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**HOW IS A PREPARED GRADUATE DEFINED?**

District and School Leadership Team Orientation HOW IS A PREPARED GRADUATE DEFINED? Possesses the knowledge and skills needed to enroll and succeed in credit-bearing, first-year courses at a two- or four-year college, trade school, technical school, without the need for remediation. Possesses the ability to apply core academic skills to real- world situations through collaboration with peers in problem solving, precision, and punctuality in delivery of a product, and has a desire to be a life-long learner. Say, “What we looked at on the previous slide are all characteristics of a prepared graduate!” Macon County Schools - September 6, 2013

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Purposeful Discourse Through mathematical discourse in the classroom, teachers “empower their students to engage in , understand and own the mathematics they study.” (Eisenman, Promoting Purposeful Discourse, 2009) Wrap up the discussion with the quote on slide 14. Say, “This just reiterates the importance of having students talk both in small and large groups, as this gives them practice with learning to express their mathematical thinking and ideas.”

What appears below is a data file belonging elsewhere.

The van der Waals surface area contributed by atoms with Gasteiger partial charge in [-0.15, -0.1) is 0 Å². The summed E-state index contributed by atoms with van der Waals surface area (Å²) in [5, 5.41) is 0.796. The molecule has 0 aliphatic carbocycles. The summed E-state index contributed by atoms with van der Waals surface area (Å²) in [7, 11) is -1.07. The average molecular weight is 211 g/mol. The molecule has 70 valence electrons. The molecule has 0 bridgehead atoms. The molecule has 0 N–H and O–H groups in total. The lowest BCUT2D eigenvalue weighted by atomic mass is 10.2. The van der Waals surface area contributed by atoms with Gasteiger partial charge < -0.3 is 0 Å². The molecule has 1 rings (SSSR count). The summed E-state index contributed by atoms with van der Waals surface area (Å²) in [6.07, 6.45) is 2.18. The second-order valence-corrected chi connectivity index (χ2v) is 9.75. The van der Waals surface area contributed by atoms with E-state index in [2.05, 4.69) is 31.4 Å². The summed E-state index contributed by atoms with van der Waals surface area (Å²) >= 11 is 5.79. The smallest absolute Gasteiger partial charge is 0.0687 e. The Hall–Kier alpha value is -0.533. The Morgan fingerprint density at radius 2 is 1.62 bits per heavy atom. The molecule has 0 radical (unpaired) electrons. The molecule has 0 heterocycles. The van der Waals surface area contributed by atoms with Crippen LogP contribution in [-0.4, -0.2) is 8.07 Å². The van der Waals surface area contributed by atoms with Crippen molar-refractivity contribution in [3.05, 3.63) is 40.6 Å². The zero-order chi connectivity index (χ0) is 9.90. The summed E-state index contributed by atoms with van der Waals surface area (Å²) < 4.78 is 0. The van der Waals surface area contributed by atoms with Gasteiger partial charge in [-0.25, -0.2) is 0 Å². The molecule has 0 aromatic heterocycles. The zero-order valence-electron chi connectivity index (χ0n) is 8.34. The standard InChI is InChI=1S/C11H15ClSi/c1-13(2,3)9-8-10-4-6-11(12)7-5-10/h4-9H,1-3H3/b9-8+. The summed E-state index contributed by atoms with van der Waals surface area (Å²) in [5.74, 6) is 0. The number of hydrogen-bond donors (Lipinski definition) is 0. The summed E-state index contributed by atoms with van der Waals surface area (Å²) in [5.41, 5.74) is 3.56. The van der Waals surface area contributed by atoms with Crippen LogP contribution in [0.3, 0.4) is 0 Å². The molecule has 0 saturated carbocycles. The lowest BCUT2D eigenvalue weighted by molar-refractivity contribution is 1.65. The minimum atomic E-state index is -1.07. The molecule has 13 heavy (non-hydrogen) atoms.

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**Outcomes Participants will: Discuss and define student discourse**

Revisit outcome #1 and ask participants, by a show of thumbs, (Thumbs up, down, sideways): do you feel you are able to integrate some of today’s ideas into your classroom practice?

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Exit Activity Slide 16 As participants reflect on their learning about student discourse distribute the sorting activity (Ziploc bag- one per table group). Ask the groups to sort the classroom activities into two groups (Is considered discourse and Is Not considered discourse). Wrap this activity up by having one or two groups to share out their sorting.

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LUNCH Show slide 17 Tell participants to enjoy lunch and you will see them after lunch.

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**Welcome participants back from lunch.**

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**Outcomes Participants will:**

Identify advantages of planning lessons that focus on facilitating carefully constructed student engaged discourse. Describe practices that teachers can learn in order to facilitate discourse more effectively. Show outcomes for Session II.